Der Chirurg

, Volume 78, Issue 1, pp 7–12 | Cite as

Belassene Fremdkörper – aus der Sicht des Chirurgen

  • K. Schönleben
  • A. Strobel
  • F. Schönleben
  • A. Hoffmann
Leitthema

Zusammenfassung

Das Belassen eines Fremdkörpers ereignet sich wahrscheinlich häufiger, als es die Angaben der Fachliteratur ausweisen. Nach amerikanischen Versicherungsstatistiken liegt die Inzidenz bei etwa 1:1500 Operationen. Grundsätzlich gilt es – auch unter juristischem Aspekt – zu unterscheiden, ob ein Fremdkörper akzidentell (z. B. Materialfehler) in situ verblieben ist oder ob er vergessen worden ist. Zu rund 70% werden textile Materialien (Bauchtücher usw.) vergessen, zu rund 30% metallische Gegenstände. Besondere Risiken dafür bestehen bei Notfalloperationen, ungeplantem Wechsel eines Op.-Verfahrens und erhöhtem BMI. Die gesundheitlichen Folgen sind in Abhängigkeit von Material und individueller Patientensituation unterschiedlich. Metallische Fremdkörper induzieren in der Regel frühe und eher akute Krankheitsbilder, textile Materialien oft chronische Verläufe über Jahre, sofern primär keine bakterielle Kontamination stattgefunden hat. Reoperationen sind mit hoher Mortalität (zwischen 11 und 35%) belastet. Es gilt, Vorbeugemaßnahmen im Rahmen eines diese Facette der Patientengefährdung berücksichtigenden Risk-Managements zu erstellen und v. a. in Risikosituationen stringent einzuhalten. Bild- oder signalgebende Technologien vor Wundverschluss sind zu empfehlen, um den Risikofaktor „human error“ bestmöglich auszuschalten.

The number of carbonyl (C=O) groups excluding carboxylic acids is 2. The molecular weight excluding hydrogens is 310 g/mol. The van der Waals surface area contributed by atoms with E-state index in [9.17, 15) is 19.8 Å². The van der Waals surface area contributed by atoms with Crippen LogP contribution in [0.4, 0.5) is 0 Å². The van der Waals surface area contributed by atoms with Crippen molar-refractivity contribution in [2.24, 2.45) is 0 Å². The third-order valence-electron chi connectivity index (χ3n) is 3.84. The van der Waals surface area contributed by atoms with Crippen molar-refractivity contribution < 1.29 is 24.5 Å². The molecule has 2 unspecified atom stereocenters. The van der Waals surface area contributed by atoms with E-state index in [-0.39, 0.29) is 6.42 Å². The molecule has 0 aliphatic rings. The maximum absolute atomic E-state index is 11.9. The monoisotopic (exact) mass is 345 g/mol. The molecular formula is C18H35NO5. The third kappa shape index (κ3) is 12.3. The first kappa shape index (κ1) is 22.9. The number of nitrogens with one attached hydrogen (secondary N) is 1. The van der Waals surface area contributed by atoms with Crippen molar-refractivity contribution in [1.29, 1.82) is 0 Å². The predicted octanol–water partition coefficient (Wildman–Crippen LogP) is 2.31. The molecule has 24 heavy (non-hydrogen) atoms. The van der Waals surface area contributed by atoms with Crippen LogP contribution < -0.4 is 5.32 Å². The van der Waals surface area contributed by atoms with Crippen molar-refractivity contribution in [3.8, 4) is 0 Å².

Schlüsselwörter

Belassene Fremdkörper Akzidentell Vergessene Fremdkörper Mortalität Risk-Management 

Retained foreign bodies from the surgical point of view

Abstract

The number of foreign bodies remaining in the patient after a surgical procedure is presumably higher than mentioned in the literature. According to US insurance statistics, the incidence amounts to 1 in 1,500 surgical procedures. As a basic principle – also from the legal aspect – it is necessary to determine whether a foreign body was left in situ accidentally (i.e. due to a material fault) or if it was simply forgotten. In 70% of cases, fabric items (e.g. swabs etc.) are left behind, while around 30% are metal objects. A particularly high risk is seen in emergency settings, in unexpected changes in the surgical procedure, or for patients with a high body mass index. The outcome for the patient differs depending on the nature of the object left behind and the individual patient’s situation. Usually, metal items cause more acute clinical symptoms at an earlier time after the operation. Fabric items tend to induce, in the absence of primary contamination, a chronic progression of symptoms over several years. Reoperation has a high mortality (between 11% and 35%). Precautions in terms of risk management have to be established and need to be strictly respected, especially in high risk settings. Visually or acoustically controlled monitoring before wound-closure are recommended to eliminate “human error” as thoroughly as possible.

Keywords

Foreign bodies left behind Accidentally Forgotten foreign bodies Mortality Risk management 

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Copyright information

© Springer Medizin Verlag 2006

Authors and Affiliations

  • K. Schönleben
    • 1
  • A. Strobel
    • 1
  • F. Schönleben
    • 2
  • A. Hoffmann
    • 3
  1. 1.Chirurgische KlinikKlinikum LudwigshafenLudwigshafenDeutschland
  2. 2.Chirurgische Klinik mit PoliklinikErlangenDeutschland
  3. 3.Klinik für Beinerkrankungen und EnddarmleidenNürnbergDeutschland

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